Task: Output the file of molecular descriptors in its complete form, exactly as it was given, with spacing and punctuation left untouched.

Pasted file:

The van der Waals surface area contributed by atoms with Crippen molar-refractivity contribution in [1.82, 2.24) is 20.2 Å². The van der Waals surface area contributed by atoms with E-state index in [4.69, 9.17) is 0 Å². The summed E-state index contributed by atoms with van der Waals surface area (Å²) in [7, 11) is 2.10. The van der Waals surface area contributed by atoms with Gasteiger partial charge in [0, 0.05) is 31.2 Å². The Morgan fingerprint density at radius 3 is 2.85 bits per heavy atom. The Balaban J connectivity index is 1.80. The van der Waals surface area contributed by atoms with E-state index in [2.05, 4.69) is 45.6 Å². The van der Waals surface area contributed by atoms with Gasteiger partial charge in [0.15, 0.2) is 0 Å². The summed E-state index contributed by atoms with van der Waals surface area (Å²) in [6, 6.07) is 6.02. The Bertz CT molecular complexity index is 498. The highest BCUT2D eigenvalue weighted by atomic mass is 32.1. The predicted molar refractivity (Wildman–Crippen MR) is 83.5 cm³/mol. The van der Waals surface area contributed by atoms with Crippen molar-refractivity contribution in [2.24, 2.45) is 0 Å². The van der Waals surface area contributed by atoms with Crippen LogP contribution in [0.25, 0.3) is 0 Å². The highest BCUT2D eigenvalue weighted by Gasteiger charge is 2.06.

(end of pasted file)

The van der Waals surface area contributed by atoms with Crippen molar-refractivity contribution in [1.82, 2.24) is 20.2 Å². The van der Waals surface area contributed by atoms with E-state index in [4.69, 9.17) is 0 Å². The summed E-state index contributed by atoms with van der Waals surface area (Å²) in [7, 11) is 2.10. The van der Waals surface area contributed by atoms with Gasteiger partial charge in [0, 0.05) is 31.2 Å². The Morgan fingerprint density at radius 3 is 2.85 bits per heavy atom. The Balaban J connectivity index is 1.80. The van der Waals surface area contributed by atoms with E-state index in [2.05, 4.69) is 45.6 Å². The van der Waals surface area contributed by atoms with Gasteiger partial charge in [0.15, 0.2) is 0 Å². The summed E-state index contributed by atoms with van der Waals surface area (Å²) in [6, 6.07) is 6.02. The Bertz CT molecular complexity index is 498. The highest BCUT2D eigenvalue weighted by atomic mass is 32.1. The predicted molar refractivity (Wildman–Crippen MR) is 83.5 cm³/mol. The van der Waals surface area contributed by atoms with Crippen molar-refractivity contribution in [2.24, 2.45) is 0 Å². The van der Waals surface area contributed by atoms with Crippen LogP contribution in [0.25, 0.3) is 0 Å². The highest BCUT2D eigenvalue weighted by Gasteiger charge is 2.06.